Do Fidget Tools Really Work?

If you’ve been on social media or reading any news articles over the past few months, then you’ve probably seen the fidget spinner craze. You might be wondering, do fidgets REALLY work? That certainly seems to be a resounding question I am receiving in the clinic by parents, caregivers and teachers right now. So, let’s take a look at the science behind fidget tools.

The Science behind Fidget Tools:

You’ve been in a meeting at work for a little over 15-30 minutes. Whether the speaker or presenter is highly engaging or not, you might start to notice your attention wandering. You might be twirling your hair without even knowing it. Maybe you prefer to twirl your pen or pencil. Or if you are like myself, maybe you are shaking your foot underneath the table. We all have coping skills to help us hold attention during times of listening or seated activities such as working.

The Average Attention Span:

The average attention span for an adult is 20 minutes. As adults, we can often override our lack of attention by finding a way to focus on slight movement. There’s a reason the famous TED talks are only 18minutes long. As adults, our brains can only handle focusing for about that amount of time.

Obviously, for children, attention spans are much shorter. On average, a typically developing child can attend for 10-15minutes, or 30minutes if the task is new to them.

If you have or know a child who is on the Autism spectrum, has ADD/ADHD, anxiety, or any other number of developmental difficulties, focusing can be more of a challenge. Children with these diagnoses often have a higher (hypo-sensitive) or lower (hyper-sensitive) thresh-hold for incoming sensory input.

Sensory Integration and Focusing:

What is sensory input and sensory integration? It is the way our brains receive messages from our senses through the central nervous system. A typically developing child or adult should be able to take these messages and turn them into an appropriate motor or behavioural response. Children or adults with ADD/ADHD, Autism Spectrum Disorder or Anxiety find it difficult to make appropriate responses to incoming sensory information.

The term “Sensory Integration” is the ‘the neurological process that organizes sensation from one’s own body and the environment and makes it possible to use the body effectively within the environment’.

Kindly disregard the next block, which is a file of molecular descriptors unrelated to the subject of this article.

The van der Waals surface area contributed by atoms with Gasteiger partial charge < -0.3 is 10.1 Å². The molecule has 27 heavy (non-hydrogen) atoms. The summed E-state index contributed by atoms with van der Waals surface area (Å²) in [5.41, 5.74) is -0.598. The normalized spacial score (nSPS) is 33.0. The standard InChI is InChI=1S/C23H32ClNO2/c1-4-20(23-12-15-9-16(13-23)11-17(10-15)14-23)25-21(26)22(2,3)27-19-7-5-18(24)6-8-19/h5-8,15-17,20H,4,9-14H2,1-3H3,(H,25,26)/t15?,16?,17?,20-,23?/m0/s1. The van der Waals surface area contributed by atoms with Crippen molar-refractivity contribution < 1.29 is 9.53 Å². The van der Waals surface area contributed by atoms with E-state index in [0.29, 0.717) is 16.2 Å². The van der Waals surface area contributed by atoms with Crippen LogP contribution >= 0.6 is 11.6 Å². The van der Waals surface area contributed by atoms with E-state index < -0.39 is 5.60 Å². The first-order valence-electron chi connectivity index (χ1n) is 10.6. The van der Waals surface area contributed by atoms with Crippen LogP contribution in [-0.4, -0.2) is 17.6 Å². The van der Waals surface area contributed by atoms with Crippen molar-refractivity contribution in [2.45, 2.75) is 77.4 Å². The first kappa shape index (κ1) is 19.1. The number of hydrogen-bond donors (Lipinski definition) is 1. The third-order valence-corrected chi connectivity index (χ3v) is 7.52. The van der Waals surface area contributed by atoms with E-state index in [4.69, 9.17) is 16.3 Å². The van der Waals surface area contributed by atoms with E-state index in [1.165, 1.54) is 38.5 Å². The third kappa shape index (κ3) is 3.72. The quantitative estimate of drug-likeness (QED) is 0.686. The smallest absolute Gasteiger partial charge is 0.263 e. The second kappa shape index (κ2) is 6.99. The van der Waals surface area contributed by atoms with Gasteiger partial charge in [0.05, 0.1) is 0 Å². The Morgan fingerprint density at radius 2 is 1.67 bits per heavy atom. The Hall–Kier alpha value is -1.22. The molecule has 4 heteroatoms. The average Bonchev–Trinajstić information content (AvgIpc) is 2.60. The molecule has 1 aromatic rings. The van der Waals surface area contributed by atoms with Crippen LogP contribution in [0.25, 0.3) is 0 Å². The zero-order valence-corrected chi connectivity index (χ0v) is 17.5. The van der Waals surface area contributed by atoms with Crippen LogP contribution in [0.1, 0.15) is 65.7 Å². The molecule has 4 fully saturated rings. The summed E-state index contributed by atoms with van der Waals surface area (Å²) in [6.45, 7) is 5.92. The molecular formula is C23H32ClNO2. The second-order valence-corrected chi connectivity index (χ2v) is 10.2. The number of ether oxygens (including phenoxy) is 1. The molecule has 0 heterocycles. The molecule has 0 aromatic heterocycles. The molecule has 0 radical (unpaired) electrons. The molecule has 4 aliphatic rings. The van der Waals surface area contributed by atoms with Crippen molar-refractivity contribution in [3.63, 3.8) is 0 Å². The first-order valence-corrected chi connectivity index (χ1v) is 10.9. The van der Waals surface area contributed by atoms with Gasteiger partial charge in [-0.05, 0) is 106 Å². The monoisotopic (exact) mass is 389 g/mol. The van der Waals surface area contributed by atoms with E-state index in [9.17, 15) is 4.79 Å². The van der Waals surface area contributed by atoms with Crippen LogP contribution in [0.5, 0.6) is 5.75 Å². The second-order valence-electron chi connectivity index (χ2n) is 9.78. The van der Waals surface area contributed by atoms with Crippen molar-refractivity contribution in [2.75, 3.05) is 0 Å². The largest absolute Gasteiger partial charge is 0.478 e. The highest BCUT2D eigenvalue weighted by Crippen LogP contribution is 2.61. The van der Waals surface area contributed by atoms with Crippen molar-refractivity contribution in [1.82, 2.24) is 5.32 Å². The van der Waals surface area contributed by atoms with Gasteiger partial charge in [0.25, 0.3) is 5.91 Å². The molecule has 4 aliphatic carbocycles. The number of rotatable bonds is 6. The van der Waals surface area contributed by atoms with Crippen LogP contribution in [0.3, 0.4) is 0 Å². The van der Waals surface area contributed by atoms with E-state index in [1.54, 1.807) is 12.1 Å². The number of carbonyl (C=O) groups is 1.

In October 2015, a study had found children who have attention disorders or are hyperactive are able to concentrate better when they are allowed to move. The theory behind why movement helps those with attention and hyperactive disorders is that it increases the alertness of the brain. Their brains are in a constant state of under-arousal. In other words, it takes more sensory input than normal for them to recognize it and pay attention. Movement can help “wake up” the brain from this state and help prepare it to focus and attend.

Further research has found that even a small amount of movement, such as fidgeting with the hands, increases the levels of neurotransmitters dopamine and norepinephrine in the way that ADHD medications do. Both of these chemicals help with attention and focus. According to Sydney Zentall, Ph.D., using a sense that is different from the one needed for the primary task is what will help with focusing the brain on the primary task (for example, listening to music while reading).

Key Takeaways about Fidget Tools

  • One type of fidget tool or “toy” should never be the one size fits all solution.
  • It’s important to realise that fidgets work well with some kids and not with others. Research supports that typically developing children can have the opposite response to fidgets during times when they need to focus than what fidgets are intended for (I think the current debate about fidget spinners highlights this well).
  • ALL children need breaks or time to reset. It’s important to make those reset times part of their day. You may need to break up lessons into shorter chunks, with fidget or movement in between for resets. But it’s also important to provide tools for those who do need extra support by fidgeting during times when focus and concentration are needed.
  • It is also important to remember that not all children will benefit from fidgets, especially in a classroom setting. It may take some trial and error to figure that out. But it is important to try.
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